WALDO WATERMAN - THE LAST FIRST FLYING CAR
An inventor who names his first plane the Whatsit is clearly headed for the Flying Car Hall of Fame.
Like so many of the other air pioneers, Waldo Waterman went into the air at the first possible opportunity, building a glider in 1909 when he was 15 and crashing in an underpowered plane at 16. No mere broken ankles could stop a true air nut, although they did keep him out of the trenches in WWI. Having studied aeronautical engineering at Berkeley, Waterman wound up at the School of Military Aeronautics teaching the theory of flight. Thinking about theory left him with some crazy ideas, like "why does an airplane need a tail, anyway?" Standard theory had all sorts of answers to that question, stability being the primary one, but the so-called "flying wing" offered advantages of less weight, more interior space, and less drag so in 1932 Waterman built the Whatsit. The Whatsit was not a flying car - the cockpit sat on top of the swept-back wings - and, considering the number of times it crashed, could hardly be called a flying airplane.
Three years of tinkering led to the Arrowplane (sorry, Oliver Queen), a much better flying wing that crossed the country from Santa Monica, CA to Washington, DC as part of a government competition to find a good cheap, "flivver" airplane. Nobody got the cost down far enough to meet the goal of a $700 craft - Henry Ford couldn't get the Ford Flivver into production - but at least it taught Waterman to put the cockpit and its wheels underneath the boomerang-like wings and to borrow existing technology, like a Studebaker auto engine. If you're going to build a flying car, think like a car. It all came together on February 21, 1937 when the combo, now named the Arrowbile, flew, dumped its wings, and drove off, all documented as shown in this silent newsreel footage from March 2, 1937.
There it was. The flying car concept proved once and for all. And by an American, with no technicalities to sweep under the wing. Americans, naturally, went plane crazy. Life magazine, only two years old but already the public-certified repository of all things American, ran a large spread in its August 16 issue. "Daughter Jane" Waterman is brought in to sit at the wheel, though the photographs carefully do not show her while the craft is moving.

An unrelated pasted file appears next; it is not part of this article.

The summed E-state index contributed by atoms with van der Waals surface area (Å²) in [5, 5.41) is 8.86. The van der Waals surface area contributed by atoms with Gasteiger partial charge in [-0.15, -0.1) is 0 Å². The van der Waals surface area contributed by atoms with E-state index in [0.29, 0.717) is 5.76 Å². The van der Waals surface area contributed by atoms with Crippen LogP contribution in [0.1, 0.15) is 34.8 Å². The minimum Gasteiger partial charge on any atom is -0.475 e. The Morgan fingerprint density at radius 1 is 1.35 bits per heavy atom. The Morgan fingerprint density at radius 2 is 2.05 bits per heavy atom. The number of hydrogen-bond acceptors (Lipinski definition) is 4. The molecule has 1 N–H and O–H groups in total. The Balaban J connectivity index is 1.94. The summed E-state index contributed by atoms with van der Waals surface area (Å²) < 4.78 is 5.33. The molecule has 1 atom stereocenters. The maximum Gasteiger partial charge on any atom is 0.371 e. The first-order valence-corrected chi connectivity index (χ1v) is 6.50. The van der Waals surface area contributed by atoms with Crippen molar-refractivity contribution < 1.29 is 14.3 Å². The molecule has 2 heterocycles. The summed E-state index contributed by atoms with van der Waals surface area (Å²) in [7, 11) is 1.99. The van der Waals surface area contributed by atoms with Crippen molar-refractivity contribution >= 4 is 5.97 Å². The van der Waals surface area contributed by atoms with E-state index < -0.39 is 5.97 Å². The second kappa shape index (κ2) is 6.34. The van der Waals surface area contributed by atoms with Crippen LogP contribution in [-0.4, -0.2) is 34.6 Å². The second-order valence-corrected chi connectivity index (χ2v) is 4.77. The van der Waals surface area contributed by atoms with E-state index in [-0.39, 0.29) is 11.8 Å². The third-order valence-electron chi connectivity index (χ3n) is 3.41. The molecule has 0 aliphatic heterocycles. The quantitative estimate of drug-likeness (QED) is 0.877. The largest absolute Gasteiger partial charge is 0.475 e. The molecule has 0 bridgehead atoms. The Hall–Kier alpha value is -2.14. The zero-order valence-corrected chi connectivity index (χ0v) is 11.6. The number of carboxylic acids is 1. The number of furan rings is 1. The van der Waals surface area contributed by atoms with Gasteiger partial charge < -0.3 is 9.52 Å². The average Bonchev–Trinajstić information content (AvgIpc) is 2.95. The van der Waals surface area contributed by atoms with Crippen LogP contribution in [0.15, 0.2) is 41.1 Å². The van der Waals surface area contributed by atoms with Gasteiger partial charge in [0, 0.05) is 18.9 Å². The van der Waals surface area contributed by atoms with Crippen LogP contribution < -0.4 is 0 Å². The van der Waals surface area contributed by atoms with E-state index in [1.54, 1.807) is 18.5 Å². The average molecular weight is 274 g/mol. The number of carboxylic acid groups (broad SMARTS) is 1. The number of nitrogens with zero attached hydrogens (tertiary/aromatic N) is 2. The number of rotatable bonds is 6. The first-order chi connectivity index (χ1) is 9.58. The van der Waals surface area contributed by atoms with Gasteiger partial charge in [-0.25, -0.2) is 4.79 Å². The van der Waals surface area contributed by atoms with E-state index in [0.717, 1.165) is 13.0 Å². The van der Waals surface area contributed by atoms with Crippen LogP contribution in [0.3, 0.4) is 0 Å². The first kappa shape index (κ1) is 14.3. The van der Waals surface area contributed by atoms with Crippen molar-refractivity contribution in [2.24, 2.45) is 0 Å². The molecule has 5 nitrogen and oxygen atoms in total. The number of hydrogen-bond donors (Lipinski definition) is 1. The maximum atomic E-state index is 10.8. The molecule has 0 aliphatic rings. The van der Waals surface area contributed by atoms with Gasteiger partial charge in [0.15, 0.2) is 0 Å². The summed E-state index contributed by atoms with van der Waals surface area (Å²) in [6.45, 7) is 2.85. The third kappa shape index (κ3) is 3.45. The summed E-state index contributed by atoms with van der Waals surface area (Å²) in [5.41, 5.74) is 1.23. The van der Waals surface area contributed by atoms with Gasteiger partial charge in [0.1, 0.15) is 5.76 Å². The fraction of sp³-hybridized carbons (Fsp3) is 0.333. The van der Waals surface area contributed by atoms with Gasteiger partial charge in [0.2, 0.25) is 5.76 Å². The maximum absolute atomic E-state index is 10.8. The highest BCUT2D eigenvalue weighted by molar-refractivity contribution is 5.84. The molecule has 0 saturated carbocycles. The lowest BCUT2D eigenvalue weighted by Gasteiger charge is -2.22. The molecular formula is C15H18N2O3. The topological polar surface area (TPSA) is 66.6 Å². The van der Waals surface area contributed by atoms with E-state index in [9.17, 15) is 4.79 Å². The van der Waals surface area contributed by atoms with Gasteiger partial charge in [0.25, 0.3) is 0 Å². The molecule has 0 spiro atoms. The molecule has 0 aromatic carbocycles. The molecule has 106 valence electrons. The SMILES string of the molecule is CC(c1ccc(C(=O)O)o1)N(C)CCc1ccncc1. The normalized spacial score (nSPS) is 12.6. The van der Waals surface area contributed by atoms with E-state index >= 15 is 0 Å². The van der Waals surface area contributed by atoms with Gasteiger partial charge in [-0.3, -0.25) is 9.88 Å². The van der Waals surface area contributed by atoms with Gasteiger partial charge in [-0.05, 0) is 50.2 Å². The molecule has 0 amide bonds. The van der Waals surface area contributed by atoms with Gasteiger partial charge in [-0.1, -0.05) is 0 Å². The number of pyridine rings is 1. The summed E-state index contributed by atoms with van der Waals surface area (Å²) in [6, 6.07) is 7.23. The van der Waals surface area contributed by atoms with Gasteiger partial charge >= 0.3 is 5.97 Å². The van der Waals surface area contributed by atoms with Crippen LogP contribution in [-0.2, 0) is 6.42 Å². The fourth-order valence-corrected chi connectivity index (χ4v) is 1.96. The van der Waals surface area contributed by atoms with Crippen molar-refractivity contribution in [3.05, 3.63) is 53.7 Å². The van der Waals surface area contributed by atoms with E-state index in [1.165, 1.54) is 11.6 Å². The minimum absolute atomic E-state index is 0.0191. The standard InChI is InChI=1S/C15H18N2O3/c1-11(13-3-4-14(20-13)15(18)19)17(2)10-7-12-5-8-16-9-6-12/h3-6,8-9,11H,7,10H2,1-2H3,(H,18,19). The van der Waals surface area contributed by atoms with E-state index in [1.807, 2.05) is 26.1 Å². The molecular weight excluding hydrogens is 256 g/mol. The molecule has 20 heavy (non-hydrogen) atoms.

Bringing in established commercial names as early product placement was another brilliant idea of Waterman's. Press releases by the hundreds were reprinted in newspapers where they were already customers and they took out separate ads to draw even more attention, like this one from Sunoco.
For my money, though, the most brilliant of all the publicity stunts - not just for the Arrowbile but for any flying car - came earlier that year, just days after the epic first flight. The photo, sent out by the Associated Press wirephoto service, appeared in newspapers across the country. In one simple image, the flying car is removed from the exoticness of new technology to be made a part of everyday life; a motorcycle cop stops the Arrowbile on the road to write out a traffic ticket.
As always, the publicity soared far ahead of reality. We never got a flying car and Waldo Waterman is not remembered any more than Wrong-Way Corrigan. Several realities intruded. For one thing, that Life article mentions the price at $3,000, not even close to the $700 figure that made a small airplane affordable and also not even close to the truth, which was a limousine-sounding $7,000. Nor did the Arrowbile fly all that well over long distances; all three Arrowbiles that left on a trip to the New York Air Show crashed or broke, although one made it to the city by hitching a ride on the back of a farm truck. Studebaker balked and so did all the other investors. Waterman tried again in the 1950s, with a similar machine slightly renamed as the Aerobile, the one that sits in the Smithsonian today as it has since 1961. Straight from the headlines to a museum. That's the story of the flying car.